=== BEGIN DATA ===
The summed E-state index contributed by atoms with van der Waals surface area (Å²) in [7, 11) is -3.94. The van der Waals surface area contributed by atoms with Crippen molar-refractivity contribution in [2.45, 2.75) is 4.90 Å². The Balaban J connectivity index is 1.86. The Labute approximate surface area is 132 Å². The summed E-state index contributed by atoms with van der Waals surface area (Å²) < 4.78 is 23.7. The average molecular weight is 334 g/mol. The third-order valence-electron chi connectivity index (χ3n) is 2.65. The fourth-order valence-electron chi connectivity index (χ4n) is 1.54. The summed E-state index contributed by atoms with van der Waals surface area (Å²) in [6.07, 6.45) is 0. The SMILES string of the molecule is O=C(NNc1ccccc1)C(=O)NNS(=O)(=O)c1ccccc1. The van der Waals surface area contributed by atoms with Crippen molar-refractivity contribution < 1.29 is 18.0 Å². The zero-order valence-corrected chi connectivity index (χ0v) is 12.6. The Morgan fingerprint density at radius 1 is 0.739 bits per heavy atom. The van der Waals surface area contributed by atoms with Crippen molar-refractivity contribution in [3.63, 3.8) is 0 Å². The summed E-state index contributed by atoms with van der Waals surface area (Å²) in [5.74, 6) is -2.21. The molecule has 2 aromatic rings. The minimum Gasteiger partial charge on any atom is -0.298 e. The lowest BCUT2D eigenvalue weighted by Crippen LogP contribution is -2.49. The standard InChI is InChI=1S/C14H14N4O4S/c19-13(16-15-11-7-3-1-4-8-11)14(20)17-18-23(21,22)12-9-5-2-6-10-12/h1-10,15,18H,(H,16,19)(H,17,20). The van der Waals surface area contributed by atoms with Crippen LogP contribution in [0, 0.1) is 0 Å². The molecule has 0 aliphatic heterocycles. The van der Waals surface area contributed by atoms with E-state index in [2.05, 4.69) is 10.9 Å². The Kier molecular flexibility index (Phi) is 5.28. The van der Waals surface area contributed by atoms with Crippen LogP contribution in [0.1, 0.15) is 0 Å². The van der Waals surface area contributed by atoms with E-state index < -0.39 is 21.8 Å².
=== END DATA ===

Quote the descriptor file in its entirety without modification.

The summed E-state index contributed by atoms with van der Waals surface area (Å²) in [7, 11) is -3.94. The van der Waals surface area contributed by atoms with Crippen molar-refractivity contribution in [2.45, 2.75) is 4.90 Å². The Balaban J connectivity index is 1.86. The Labute approximate surface area is 132 Å². The summed E-state index contributed by atoms with van der Waals surface area (Å²) < 4.78 is 23.7. The average molecular weight is 334 g/mol. The third-order valence-electron chi connectivity index (χ3n) is 2.65. The fourth-order valence-electron chi connectivity index (χ4n) is 1.54. The summed E-state index contributed by atoms with van der Waals surface area (Å²) in [6.07, 6.45) is 0. The SMILES string of the molecule is O=C(NNc1ccccc1)C(=O)NNS(=O)(=O)c1ccccc1. The van der Waals surface area contributed by atoms with Crippen molar-refractivity contribution < 1.29 is 18.0 Å². The zero-order valence-corrected chi connectivity index (χ0v) is 12.6. The Morgan fingerprint density at radius 1 is 0.739 bits per heavy atom. The van der Waals surface area contributed by atoms with Crippen molar-refractivity contribution in [3.63, 3.8) is 0 Å². The summed E-state index contributed by atoms with van der Waals surface area (Å²) in [5.74, 6) is -2.21. The molecule has 2 aromatic rings. The minimum Gasteiger partial charge on any atom is -0.298 e. The lowest BCUT2D eigenvalue weighted by Crippen LogP contribution is -2.49. The standard InChI is InChI=1S/C14H14N4O4S/c19-13(16-15-11-7-3-1-4-8-11)14(20)17-18-23(21,22)12-9-5-2-6-10-12/h1-10,15,18H,(H,16,19)(H,17,20). The van der Waals surface area contributed by atoms with Crippen LogP contribution in [0, 0.1) is 0 Å². The molecule has 0 aliphatic heterocycles. The van der Waals surface area contributed by atoms with E-state index in [2.05, 4.69) is 10.9 Å². The Kier molecular flexibility index (Phi) is 5.28. The van der Waals surface area contributed by atoms with Crippen LogP contribution in [0.1, 0.15) is 0 Å². The van der Waals surface area contributed by atoms with E-state index < -0.39 is 21.8 Å².